"Health Reform May Prevent Cheaper ‘Wonder Drugs’ From Reaching Consumers"
Time’s Karen Tumulty is surprised by President Obama’s decision to lower the biologics’ 12-year exclusivity deal to 10 years. “My sources tell me that the first inkling the industry and its allies got to the contrary came in a private meeting in recent days,” Tumulty reports. “In that session, California Congresswoman Anna Eshoo–the lead supporter of the 12-year provision in the House–asked the President to affirm that he supported it. ‘As a matter of fact,’ Obama told her, ‘I don’t.'”
This may be the first time Obama became personally involved in the specifics of reform legislation, but he didn’t go far enough in lowering the price of biologic drugs or closing the loopholes in existing patent law. After all, the 10-year exclusivity agreement for brand-name biologic drugs — a new class of ‘wonder drugs’ that contain living organisms and are incredibly expensive — could postpone any real savings far into the future:
A 2008 analysis by former Clinton Administration official Robert Shapiro, who has consulted for both biologics companies and their would-be generic competitors, suggested that generic versions of the top 12 categories of biologics whose patents have expired or will expire soon could save Americans up to $108 billion in the first 10 years and as much as $378 billion over two decades. “It’s the low-hanging fruit,” says Mark Merritt, head of the Pharmaceutical Care Management Association, the trade organization for prescription-drug-benefit managers. “If you can’t get this right on cost control, what can you get right?”
Currently, there exists no expedited pathway for approving generic versions of brand name biologic drugs. “[A]ny prospective competitor to a brand-name product would have to go through the same lengthy and expensive approval process and clinical trials as the original manufacturer. As a result, there is very little economic incentive to develop a competitive version of a successful biologic.”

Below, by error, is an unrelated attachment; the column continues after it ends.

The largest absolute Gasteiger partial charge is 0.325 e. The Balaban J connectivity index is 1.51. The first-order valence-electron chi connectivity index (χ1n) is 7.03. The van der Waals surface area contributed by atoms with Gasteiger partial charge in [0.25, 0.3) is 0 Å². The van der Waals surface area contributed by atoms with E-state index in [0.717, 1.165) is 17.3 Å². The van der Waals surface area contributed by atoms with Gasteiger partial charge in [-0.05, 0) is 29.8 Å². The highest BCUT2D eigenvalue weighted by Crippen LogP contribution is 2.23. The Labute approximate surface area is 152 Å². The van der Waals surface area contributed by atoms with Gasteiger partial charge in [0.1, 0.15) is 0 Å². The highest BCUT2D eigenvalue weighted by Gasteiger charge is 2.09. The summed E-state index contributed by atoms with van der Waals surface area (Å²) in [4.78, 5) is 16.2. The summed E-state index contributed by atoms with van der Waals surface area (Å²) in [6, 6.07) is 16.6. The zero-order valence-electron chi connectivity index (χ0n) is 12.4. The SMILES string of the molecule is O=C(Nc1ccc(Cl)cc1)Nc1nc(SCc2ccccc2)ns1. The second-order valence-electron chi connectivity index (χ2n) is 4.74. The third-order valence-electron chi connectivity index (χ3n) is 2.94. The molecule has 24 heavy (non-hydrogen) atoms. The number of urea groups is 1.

Health care experts believe that biologics could some day help treat everything from cancer to Parkinson’s disease and lawmakers are seeking ways to lower costs by increasing competition, while giving brand-name manufacturers the patent protection they need to continue researching and developing new medicines. In 1984, Congress tried to strike this balance with traditional drugs by passing the Hatch-Waxman Act. The bill, which at the time excluded the very small biologics industry, established a pathway for “generic drug firms to challenge weak branded drug patents” and introduce cheaper generic drugs into the market place. But in recent years, brand-name manufacturers have started exploiting a loophole in the law and paying “competitors to keep cheaper, generic versions off the market.” These so-called pay-to-delay schemes have cost consumers “an average of $3.5 billion a year in potential savings, according to a recent report by the Federal Trade Commission.” The federal government loses money “by being forced to pay billions for higher-priced medications needed by patients covered under government health insurance programs” and the Act stifles competition by granting a 180-day exclusivity period “to the first generic manufacturer attempting to market their generic,” detracting other companies from entering the market place.